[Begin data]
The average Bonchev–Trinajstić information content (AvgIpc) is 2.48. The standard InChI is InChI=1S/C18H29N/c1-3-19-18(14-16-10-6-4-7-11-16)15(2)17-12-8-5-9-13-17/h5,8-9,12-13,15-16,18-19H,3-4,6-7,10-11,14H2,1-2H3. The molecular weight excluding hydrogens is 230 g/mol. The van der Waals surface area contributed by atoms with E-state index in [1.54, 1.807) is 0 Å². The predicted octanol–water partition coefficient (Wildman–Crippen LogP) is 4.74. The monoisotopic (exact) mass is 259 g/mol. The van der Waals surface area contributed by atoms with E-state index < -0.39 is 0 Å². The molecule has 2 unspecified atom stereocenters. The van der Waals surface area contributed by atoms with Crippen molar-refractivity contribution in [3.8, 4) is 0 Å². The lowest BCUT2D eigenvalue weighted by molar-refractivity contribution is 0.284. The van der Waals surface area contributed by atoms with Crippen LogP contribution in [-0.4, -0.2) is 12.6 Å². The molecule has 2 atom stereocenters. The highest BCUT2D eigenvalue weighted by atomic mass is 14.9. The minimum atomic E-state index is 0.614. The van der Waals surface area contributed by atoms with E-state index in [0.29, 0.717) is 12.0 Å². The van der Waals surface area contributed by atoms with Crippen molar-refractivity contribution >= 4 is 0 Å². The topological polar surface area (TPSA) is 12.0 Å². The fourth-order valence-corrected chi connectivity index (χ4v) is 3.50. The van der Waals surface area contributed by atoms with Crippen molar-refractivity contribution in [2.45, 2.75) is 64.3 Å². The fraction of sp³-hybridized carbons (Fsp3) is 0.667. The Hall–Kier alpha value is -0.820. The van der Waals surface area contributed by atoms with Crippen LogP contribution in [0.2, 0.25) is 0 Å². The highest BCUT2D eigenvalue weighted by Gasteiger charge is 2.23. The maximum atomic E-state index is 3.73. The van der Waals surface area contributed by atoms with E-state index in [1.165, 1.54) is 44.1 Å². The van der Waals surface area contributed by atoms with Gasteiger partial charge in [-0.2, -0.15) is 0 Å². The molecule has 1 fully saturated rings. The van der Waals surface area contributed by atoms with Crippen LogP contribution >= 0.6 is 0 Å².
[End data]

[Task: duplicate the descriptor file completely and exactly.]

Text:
The average Bonchev–Trinajstić information content (AvgIpc) is 2.48. The standard InChI is InChI=1S/C18H29N/c1-3-19-18(14-16-10-6-4-7-11-16)15(2)17-12-8-5-9-13-17/h5,8-9,12-13,15-16,18-19H,3-4,6-7,10-11,14H2,1-2H3. The molecular weight excluding hydrogens is 230 g/mol. The van der Waals surface area contributed by atoms with E-state index in [1.54, 1.807) is 0 Å². The predicted octanol–water partition coefficient (Wildman–Crippen LogP) is 4.74. The monoisotopic (exact) mass is 259 g/mol. The van der Waals surface area contributed by atoms with E-state index < -0.39 is 0 Å². The molecule has 2 unspecified atom stereocenters. The van der Waals surface area contributed by atoms with Crippen molar-refractivity contribution in [3.8, 4) is 0 Å². The lowest BCUT2D eigenvalue weighted by molar-refractivity contribution is 0.284. The van der Waals surface area contributed by atoms with Crippen LogP contribution in [-0.4, -0.2) is 12.6 Å². The molecule has 2 atom stereocenters. The highest BCUT2D eigenvalue weighted by atomic mass is 14.9. The minimum atomic E-state index is 0.614. The van der Waals surface area contributed by atoms with E-state index in [0.29, 0.717) is 12.0 Å². The van der Waals surface area contributed by atoms with Crippen molar-refractivity contribution >= 4 is 0 Å². The topological polar surface area (TPSA) is 12.0 Å². The fourth-order valence-corrected chi connectivity index (χ4v) is 3.50. The van der Waals surface area contributed by atoms with Crippen molar-refractivity contribution in [2.45, 2.75) is 64.3 Å². The fraction of sp³-hybridized carbons (Fsp3) is 0.667. The Hall–Kier alpha value is -0.820. The van der Waals surface area contributed by atoms with Crippen LogP contribution in [0.2, 0.25) is 0 Å². The highest BCUT2D eigenvalue weighted by Gasteiger charge is 2.23. The maximum atomic E-state index is 3.73. The van der Waals surface area contributed by atoms with E-state index in [1.165, 1.54) is 44.1 Å². The van der Waals surface area contributed by atoms with Gasteiger partial charge in [-0.2, -0.15) is 0 Å². The molecule has 1 fully saturated rings. The van der Waals surface area contributed by atoms with Crippen LogP contribution >= 0.6 is 0 Å².